Senior-Friendly Technology Trends at Consumer Electronics Show
Residents at Greenspring retirement community in Springfield, Va., have formed a bowling league based on the Nintendo Wii video game system.
Edward C. Baig, USA Today
•Keeping mind and body sharp. Microsoft’s HealthVault and Google’s Google Health provide free online repositories for personal health information (patient records, medicines, etc.). Patients get to decide with whom to share the information.
Prescription info might be imported from the pharmacy, or data can be uploaded from blood pressure cuffs, heart rate monitors and so forth. Google Health lets patients tap into third-party resources such as the Cleveland Clinic or TrialX.org (for finding clinical trials based on personal health information).
“This is a brand-new area. We don’t know exactly how to get it right,” says Roni Zeiger, a Google Health product manager and physician. Indeed, both the Google and Microsoft sites are still in beta, or test mode.
The $199 EmWave Personal Stress Reliever from HeartMath is an iPod-size monitoring tool that uses colored lights to give real-time feedback on the stress in your body. More important, says CEO Bruce Cryer, is that you learn how to get yourself into a more stress-free zone. “The core science behind it is very solid,” Cryer says of the 2-year-old product. “Our business even in a down economic year is growing.”
Dakim’s Brain Fitness system is meant to combat dementia through challenging and fun memory games and other cognitive exercises. The $6,000 touch-screen, Linux-based computer appliance was sold initially to senior-living providers, with a $1,200 yearly fee for up to 20 users. But a $2,500 home version is coming (with a $600 yearly fee for two users). The machine runs the company’s proprietary customizable software but is not a regular PC. In one game, seniors are asked what they remember from movie clips shown from the 1930s and 1940s.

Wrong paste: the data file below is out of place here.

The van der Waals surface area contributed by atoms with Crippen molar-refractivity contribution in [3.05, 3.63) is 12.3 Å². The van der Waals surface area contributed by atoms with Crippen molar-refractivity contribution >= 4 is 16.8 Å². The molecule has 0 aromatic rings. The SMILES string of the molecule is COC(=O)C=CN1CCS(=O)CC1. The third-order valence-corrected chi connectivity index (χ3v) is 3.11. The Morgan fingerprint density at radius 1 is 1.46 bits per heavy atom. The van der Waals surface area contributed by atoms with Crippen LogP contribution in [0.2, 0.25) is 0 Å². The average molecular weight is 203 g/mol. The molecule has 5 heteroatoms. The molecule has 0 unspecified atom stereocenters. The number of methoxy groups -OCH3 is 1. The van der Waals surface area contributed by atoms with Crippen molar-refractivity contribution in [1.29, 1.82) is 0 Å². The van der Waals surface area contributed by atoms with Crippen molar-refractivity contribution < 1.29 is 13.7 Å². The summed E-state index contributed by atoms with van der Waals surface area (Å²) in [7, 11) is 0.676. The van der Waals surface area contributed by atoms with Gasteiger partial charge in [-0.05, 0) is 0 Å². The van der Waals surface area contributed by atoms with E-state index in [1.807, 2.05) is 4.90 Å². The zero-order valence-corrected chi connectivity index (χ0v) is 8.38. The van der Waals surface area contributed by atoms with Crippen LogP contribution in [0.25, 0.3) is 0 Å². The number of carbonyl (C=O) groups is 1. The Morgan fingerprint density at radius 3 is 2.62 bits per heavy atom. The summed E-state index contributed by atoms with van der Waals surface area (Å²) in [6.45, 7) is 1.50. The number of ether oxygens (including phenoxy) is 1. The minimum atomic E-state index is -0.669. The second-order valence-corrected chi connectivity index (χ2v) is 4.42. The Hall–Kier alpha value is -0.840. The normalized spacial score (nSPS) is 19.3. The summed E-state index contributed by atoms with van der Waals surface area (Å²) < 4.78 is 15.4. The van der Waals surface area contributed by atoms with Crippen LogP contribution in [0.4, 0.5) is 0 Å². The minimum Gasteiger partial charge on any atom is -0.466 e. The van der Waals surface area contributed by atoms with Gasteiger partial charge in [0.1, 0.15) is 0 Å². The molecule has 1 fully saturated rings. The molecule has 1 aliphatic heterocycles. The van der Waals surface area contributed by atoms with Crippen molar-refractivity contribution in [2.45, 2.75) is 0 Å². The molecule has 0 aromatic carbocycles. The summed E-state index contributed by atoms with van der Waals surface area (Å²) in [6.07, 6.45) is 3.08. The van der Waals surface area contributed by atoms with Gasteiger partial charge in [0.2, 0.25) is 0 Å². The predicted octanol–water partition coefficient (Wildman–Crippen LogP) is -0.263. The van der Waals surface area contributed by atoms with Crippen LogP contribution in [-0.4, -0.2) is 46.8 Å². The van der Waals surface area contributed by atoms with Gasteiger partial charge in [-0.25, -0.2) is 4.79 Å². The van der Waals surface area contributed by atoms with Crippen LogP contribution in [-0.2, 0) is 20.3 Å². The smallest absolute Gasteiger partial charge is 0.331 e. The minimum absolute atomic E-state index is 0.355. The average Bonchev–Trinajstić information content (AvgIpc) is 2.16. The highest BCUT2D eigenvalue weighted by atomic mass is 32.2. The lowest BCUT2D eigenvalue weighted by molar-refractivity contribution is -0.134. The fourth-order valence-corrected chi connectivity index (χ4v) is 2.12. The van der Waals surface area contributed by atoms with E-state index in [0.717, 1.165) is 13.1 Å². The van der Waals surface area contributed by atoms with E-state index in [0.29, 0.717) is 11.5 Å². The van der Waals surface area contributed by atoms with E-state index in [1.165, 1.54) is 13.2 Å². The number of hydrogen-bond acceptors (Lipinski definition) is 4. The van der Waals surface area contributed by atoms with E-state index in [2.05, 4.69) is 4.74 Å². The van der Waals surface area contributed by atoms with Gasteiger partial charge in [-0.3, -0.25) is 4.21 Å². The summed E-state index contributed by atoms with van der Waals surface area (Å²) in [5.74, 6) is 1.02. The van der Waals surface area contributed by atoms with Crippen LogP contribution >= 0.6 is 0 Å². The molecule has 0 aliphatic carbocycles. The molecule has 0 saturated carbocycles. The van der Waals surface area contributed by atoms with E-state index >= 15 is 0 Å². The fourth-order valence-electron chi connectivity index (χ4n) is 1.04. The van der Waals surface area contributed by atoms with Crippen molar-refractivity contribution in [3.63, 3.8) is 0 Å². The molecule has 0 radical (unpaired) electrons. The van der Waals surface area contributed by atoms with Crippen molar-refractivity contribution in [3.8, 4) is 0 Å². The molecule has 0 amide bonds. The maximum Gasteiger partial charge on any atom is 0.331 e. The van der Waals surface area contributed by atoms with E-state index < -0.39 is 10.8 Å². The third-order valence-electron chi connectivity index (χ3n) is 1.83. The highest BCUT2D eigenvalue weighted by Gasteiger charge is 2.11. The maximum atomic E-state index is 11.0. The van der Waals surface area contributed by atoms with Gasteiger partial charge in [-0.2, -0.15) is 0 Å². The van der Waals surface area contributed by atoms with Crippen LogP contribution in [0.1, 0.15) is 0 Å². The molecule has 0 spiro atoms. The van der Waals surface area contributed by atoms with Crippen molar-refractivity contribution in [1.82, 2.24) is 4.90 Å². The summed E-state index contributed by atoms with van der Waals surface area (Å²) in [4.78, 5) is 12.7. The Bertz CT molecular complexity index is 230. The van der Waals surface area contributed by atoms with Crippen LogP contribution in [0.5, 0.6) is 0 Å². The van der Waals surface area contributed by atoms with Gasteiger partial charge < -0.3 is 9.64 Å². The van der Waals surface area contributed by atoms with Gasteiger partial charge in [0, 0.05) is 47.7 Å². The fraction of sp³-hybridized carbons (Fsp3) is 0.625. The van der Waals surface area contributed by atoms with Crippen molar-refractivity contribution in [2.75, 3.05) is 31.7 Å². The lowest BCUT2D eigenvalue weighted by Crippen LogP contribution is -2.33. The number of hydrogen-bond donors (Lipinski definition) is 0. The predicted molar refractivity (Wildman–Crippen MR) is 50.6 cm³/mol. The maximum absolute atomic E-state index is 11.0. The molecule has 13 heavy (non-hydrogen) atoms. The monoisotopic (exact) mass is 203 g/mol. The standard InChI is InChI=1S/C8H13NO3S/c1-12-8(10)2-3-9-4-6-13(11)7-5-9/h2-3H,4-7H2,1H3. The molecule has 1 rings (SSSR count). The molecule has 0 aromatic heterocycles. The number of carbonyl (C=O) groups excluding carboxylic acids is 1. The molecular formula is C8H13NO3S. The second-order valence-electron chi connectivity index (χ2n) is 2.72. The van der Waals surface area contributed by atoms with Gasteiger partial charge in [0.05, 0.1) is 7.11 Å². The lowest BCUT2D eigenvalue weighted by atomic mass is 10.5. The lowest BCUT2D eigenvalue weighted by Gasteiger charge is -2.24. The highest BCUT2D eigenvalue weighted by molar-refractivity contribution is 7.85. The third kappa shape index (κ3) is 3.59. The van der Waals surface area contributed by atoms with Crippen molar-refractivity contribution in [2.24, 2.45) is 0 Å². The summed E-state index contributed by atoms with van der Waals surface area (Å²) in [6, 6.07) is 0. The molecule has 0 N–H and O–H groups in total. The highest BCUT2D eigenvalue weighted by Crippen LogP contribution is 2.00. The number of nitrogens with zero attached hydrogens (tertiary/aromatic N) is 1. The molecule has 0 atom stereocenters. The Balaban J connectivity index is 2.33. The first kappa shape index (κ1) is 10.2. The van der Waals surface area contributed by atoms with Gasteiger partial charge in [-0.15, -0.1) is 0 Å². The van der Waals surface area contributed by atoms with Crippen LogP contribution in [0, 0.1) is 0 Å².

One of the most intriguing technologies comes from Proteus Biomedical in Redwood City, Calif. The company can add an ingestible microchip to a capsule or tablet, without altering the medicine. It’s made of food ingredients.
When you swallow the pill, it becomes electronically active and can send a signal through your body that looks like an EKG. It can be detected by a special, small bandage that might transmit data to a cellphone. Qualcomm is helping connect the special bandage to 3G phone networks. Caregivers or relatives will know when and what pills patients have taken or if the patients failed to take their medications.
The technology is in human trials. “We believe we have figured out a way for us to bring this to market with a wide variety of pharmaceutical products,” perhaps by 2011 or 2012, says Proteus CEO Andy Thompson. Cost: fractions of a penny per pill.
Keeping it simple
While many Baby Boomers have grown comfortable in the digital age, the same cannot always be said of their elderly parents. Just 43% of seventysomethings surveyed by Compete and the Consumer Electronics Association expect to purchase consumer electronics over the next 12 months, compared with 66% of those 18 to 34.
And only 8% of those in their 70s said they used a social-networking site in the week before they were asked, compared with 51% of those 18 to 34.
There’s another reality: Even elders fluent in bits and bytes inevitably find it more difficult to hear or to see as they get older. And people in their 50s and 60s are more put off by products with too many features, buttons that are too small or confusing terminology, according to the CEA/Compete study.
Ferndale, Mich., start-up Myine Electronics is focusing on products with fewer features. "Our motto is. ‘Less is more,’ " says founder Jake Sigal, inventor of the USB turntable.
At the Silvers Summit, Sigal showed off one of his latest inventions, a kind of TiVo for radio called the Abbee Commercial-Free FM radio. The $250 machine promises to record FM radio while automatically removing commercials and deejay chatter.
© YellowBrix 2008